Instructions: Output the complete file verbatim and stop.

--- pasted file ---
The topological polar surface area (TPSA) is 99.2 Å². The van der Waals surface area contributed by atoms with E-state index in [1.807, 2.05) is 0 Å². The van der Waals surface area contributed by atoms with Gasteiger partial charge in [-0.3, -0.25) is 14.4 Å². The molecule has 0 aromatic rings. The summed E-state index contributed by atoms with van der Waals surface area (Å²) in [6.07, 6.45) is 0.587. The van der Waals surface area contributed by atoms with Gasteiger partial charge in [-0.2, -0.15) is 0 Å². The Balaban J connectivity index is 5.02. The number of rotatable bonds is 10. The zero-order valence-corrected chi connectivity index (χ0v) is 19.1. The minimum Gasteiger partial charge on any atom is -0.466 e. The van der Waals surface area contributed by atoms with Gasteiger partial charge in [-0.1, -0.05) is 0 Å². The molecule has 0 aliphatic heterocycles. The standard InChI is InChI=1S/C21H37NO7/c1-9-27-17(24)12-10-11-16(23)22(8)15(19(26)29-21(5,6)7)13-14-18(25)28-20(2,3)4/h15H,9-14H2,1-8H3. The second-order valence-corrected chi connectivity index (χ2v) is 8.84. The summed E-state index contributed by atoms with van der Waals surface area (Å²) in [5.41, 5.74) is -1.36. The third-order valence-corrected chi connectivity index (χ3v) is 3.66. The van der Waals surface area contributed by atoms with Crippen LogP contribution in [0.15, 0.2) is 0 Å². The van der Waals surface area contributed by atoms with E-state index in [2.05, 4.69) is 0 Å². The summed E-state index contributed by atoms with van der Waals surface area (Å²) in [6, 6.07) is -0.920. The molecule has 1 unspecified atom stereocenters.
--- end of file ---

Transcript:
The topological polar surface area (TPSA) is 99.2 Å². The van der Waals surface area contributed by atoms with E-state index in [1.807, 2.05) is 0 Å². The van der Waals surface area contributed by atoms with Gasteiger partial charge in [-0.3, -0.25) is 14.4 Å². The molecule has 0 aromatic rings. The summed E-state index contributed by atoms with van der Waals surface area (Å²) in [6.07, 6.45) is 0.587. The van der Waals surface area contributed by atoms with Gasteiger partial charge in [-0.2, -0.15) is 0 Å². The Balaban J connectivity index is 5.02. The number of rotatable bonds is 10. The zero-order valence-corrected chi connectivity index (χ0v) is 19.1. The minimum Gasteiger partial charge on any atom is -0.466 e. The van der Waals surface area contributed by atoms with Gasteiger partial charge in [-0.1, -0.05) is 0 Å². The molecule has 0 aliphatic heterocycles. The standard InChI is InChI=1S/C21H37NO7/c1-9-27-17(24)12-10-11-16(23)22(8)15(19(26)29-21(5,6)7)13-14-18(25)28-20(2,3)4/h15H,9-14H2,1-8H3. The second-order valence-corrected chi connectivity index (χ2v) is 8.84. The summed E-state index contributed by atoms with van der Waals surface area (Å²) in [5.41, 5.74) is -1.36. The third-order valence-corrected chi connectivity index (χ3v) is 3.66. The van der Waals surface area contributed by atoms with Crippen LogP contribution in [0.15, 0.2) is 0 Å². The van der Waals surface area contributed by atoms with E-state index in [2.05, 4.69) is 0 Å². The summed E-state index contributed by atoms with van der Waals surface area (Å²) in [6, 6.07) is -0.920. The molecule has 1 unspecified atom stereocenters.